This article originally appeared in the winter 2014 Harker Quarterly.
Students, parents and teachers agree that the area affectionately known as “the farm” at Harker Preschool is a very special place. This spacious, tree-shaded area on the Union campus enables the children to spend quality time in nature.
The preschoolers take pride in maintaining the farm, which is home to two adorable rabbits and boasts a garden filled with vegetables, herbs and fruit. In the farm’s center is a circle of tree stumps, providing the perfect outdoor classroom. During visits to the farm, students engage in such activities as rabbit feeding, gardening, water pumping, leaf raking and sweeping.
The farm is supervised by the preschool’s STEM (science, technology, engineering and mathematics) specialist, Robyn Stone, who is also a science/math instructor for the University of California, Santa Cruz Extension. Stone explained that the farm is regularly used by all the students, from the 3- and 4-year-olds in the cottage classrooms to the older children in transitional kindergarten (TK).
“Farm work enables the children to see their own impact on the environment,” said Stone, noting that some examples of learning by doing include the children saving vegan lunch scraps to feed to the rabbits and worms, helping them grow.
“Our newest cool thing is a piece of technology: a pump that enables the students to draw water from a well for the garden, helping them understand that water is precious and not to be wasted in a time of drought,” Stone noted.
The children notice change and make observations about size color, texture and quantity as the plants grow from sprout to flower to fruit, explained Stone. “It is my hope that, in seeing, touching, smelling and tasting the results of their work, the students will develop respect and reverence for nature,” she said.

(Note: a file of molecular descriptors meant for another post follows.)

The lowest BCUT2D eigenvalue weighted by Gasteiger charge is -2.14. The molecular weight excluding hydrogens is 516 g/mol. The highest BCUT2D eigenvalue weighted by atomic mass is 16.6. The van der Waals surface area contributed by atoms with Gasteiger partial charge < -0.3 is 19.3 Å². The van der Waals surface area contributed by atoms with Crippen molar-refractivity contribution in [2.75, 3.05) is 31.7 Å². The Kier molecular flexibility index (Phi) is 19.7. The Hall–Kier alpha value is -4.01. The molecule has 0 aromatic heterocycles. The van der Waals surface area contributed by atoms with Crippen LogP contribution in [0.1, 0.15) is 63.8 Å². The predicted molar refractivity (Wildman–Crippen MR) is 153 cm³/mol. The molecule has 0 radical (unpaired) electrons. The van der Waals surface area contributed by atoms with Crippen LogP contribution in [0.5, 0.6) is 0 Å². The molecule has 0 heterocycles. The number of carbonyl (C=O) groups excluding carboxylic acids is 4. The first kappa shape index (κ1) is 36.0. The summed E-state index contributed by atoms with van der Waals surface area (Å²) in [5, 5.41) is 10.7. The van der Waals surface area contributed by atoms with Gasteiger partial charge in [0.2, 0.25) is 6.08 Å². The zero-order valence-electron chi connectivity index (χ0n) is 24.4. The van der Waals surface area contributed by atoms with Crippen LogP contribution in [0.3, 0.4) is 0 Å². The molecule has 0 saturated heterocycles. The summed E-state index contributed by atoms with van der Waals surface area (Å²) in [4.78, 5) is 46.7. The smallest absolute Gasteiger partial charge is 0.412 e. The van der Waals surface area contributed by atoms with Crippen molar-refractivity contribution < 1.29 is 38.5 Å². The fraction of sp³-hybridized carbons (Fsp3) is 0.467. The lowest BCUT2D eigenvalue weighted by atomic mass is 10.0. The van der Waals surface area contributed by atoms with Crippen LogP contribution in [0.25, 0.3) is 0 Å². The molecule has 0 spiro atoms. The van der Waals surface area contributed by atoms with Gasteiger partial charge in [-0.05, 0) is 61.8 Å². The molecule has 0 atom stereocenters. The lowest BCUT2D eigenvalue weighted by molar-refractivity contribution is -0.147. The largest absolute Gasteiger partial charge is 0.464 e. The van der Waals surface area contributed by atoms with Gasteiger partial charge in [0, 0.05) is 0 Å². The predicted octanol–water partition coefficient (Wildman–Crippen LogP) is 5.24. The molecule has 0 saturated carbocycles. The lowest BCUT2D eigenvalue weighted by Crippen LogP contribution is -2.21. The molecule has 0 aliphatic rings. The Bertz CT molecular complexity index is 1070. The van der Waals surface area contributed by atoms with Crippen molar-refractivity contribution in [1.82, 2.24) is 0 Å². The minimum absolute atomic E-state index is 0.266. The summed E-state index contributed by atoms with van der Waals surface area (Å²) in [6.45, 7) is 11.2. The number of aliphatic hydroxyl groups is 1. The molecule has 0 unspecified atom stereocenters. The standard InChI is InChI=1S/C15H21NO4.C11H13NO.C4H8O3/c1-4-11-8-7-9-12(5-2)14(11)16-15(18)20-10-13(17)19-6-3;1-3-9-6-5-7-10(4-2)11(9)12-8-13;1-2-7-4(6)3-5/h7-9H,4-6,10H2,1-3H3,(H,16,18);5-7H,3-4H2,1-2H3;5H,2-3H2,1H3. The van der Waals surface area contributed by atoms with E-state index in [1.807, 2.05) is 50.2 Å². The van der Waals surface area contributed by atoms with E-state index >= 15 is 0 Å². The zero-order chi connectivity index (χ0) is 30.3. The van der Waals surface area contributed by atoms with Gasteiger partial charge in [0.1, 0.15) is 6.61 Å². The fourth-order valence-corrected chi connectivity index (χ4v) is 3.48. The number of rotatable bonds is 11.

While all the preschool classrooms have frequent opportunities to use the farm with their teachers, Stone added that her STEM lab makes further use of the area for specific hands-on science lessons. For example, chickens were incubated in the STEM lab. Now the children are enjoying watching the chickens change and grow on the farm.
Stone believes that having both chickens and rabbits onsite provides youngsters with opportunities for learning responsibility and empathy through animal care. Indeed, taking care of the farm’s bunnies has already proven to be a huge hit for both the cottage and TK students.
Three-year-old Charlie Kalko said he likes to “put carrots in the bunny cage nice and gently.”
His classmate, 3-year-old Aila El-Charif, added that during a recent visit to the farm she “ate tomatoes and snap peas and pet the bunny and rode a (pretend) pony.”
Meanwhile, 5-year-old Avi Gupta said he enjoys outings to the farm because “I like the rabbits.”
“Whether as part of an outing during STEM time or during a routine visit with their classroom teachers, all of the preschoolers look forward to spending time on the farm,” said Andrea Hart, director of Harker Preschool.
In addition to the STEM lab, other specialty classes include art studio, music and movement, and library. All of the classes are rich with activity centers and educational materials, offering a balance between child-directed exploratory learning and teacher-directed activities.